Today one of the most amazing mom's ever helped me amp up my display. First, we had paw prints leading to the book display with a rug I got in the dollar bin at Target. It's a fun way to draw student to my display while reminding them (through my brand) that this probably has something to do with counseling.

We add some fun paw displays and surrounded the books with words that you may find in the definition our character education word of the month- "caring."

Before you bark...

Here is my version of the famous THINK bulletin board....

Thursday, February 7, 2013

The single best tip I have gotten this year.

 I want to share a tip that our counseling supervisor shared with me this year. It has to be one of the single best tips I have gotten this year! Often when students are angry, frustrated, mad, upset, struggling we say "Do you need help?" and then probably follow up it with a little talk that goes something like :

Teacher: "When you need help you need to ask an adult for help. I can't help you when you get upset, you need to use your words and calm down."
Student: cries get louder
Teacher: "Use your words. What do you say when you are upset?"

 Well as my supervisor pointed out many of our students don't have the maturity or skills to do this yet. When we ask them if they want help we are teaching them that if they get frustrated enough and melt down, then someone will step in and help. So instead of asking when the student gets upset just look at them and say "I need help." That's it. Model the words you want them to use.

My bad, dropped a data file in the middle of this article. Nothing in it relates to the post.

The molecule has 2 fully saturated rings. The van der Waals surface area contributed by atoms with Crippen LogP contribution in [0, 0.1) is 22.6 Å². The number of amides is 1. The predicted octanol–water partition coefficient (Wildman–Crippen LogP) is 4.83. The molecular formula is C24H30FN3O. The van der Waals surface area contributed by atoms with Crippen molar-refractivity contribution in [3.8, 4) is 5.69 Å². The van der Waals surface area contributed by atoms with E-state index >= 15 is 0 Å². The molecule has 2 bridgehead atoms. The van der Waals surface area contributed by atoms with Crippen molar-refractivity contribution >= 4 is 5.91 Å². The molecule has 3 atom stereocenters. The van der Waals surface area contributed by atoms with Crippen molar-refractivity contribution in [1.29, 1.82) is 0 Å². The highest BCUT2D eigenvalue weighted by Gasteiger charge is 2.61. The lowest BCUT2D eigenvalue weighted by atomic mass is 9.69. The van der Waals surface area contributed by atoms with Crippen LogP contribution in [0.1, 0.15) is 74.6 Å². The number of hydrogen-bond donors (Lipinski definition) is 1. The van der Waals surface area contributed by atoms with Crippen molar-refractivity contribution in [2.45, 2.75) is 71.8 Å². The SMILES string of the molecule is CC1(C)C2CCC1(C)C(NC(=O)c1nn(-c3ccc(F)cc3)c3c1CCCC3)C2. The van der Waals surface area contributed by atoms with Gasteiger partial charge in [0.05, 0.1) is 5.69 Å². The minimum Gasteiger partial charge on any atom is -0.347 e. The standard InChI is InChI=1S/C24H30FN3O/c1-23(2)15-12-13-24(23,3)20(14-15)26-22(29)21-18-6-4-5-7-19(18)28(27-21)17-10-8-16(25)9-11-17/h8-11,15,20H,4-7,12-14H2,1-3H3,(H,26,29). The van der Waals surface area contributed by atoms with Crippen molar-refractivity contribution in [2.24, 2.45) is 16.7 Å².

Sounds crazy right, well I tried it out this week. I was working with a student that just won't complete any work. I could see he was getting frustrated so I said " I need help."  He looked at me puzzled so I continued "I would be glad to help you....." We did a problem together and I let him continue alone. A little while later I could see that same look so I said "I need help" and we repeated the scenario. As if on cue (seriously it was straight out of a training video) another girl walked up and said "Ms. Filtness can you help me?" I went above and beyond with the "Yes_____ I would LOVE to help you. Thanks for asking for help." You would have thought she won the lottery. About two minutes later my student looked and me and said "I need help." I almost fainted with excitement. He got it!

I shared this strategy with another teacher who has a student that melts down. We are creating a cool down area for him and I suggested when he got upset to just say "I need to go to my cool down spot." Today he melted she used the cue and I am happy to report he pouted right over to his spot. I'll blog more on this later, but I had to share this tip!

Saw this on FB and fell in love. Had to share.

Tuesday, February 5, 2013

Happy National School Counseling Week

It's National School Counseling Week!!Yay!!!

This year I decided I had to celebrate and advocate for my program (and all of you). So here is my week, what are you doing?


This month’s Top Dog word is courage. Courage means being brave and meeting a challenge without giving in to fear.This week is National School Counseling week! Do you know about all of the special things school counselors do? Counselors help students face their fears and encourage students to be brave every day.
This week to celebrate National School Counseling week Ms. Filtness is hosting a trivia challenge. Each day we will read a trivia question about Ms. Filtness and her program. If you think you know the answer write the answer, your full name, and teachers name on a piece of paper and turn it in to Ms. Filtness by lunch. Winners will be announced at the end of the day.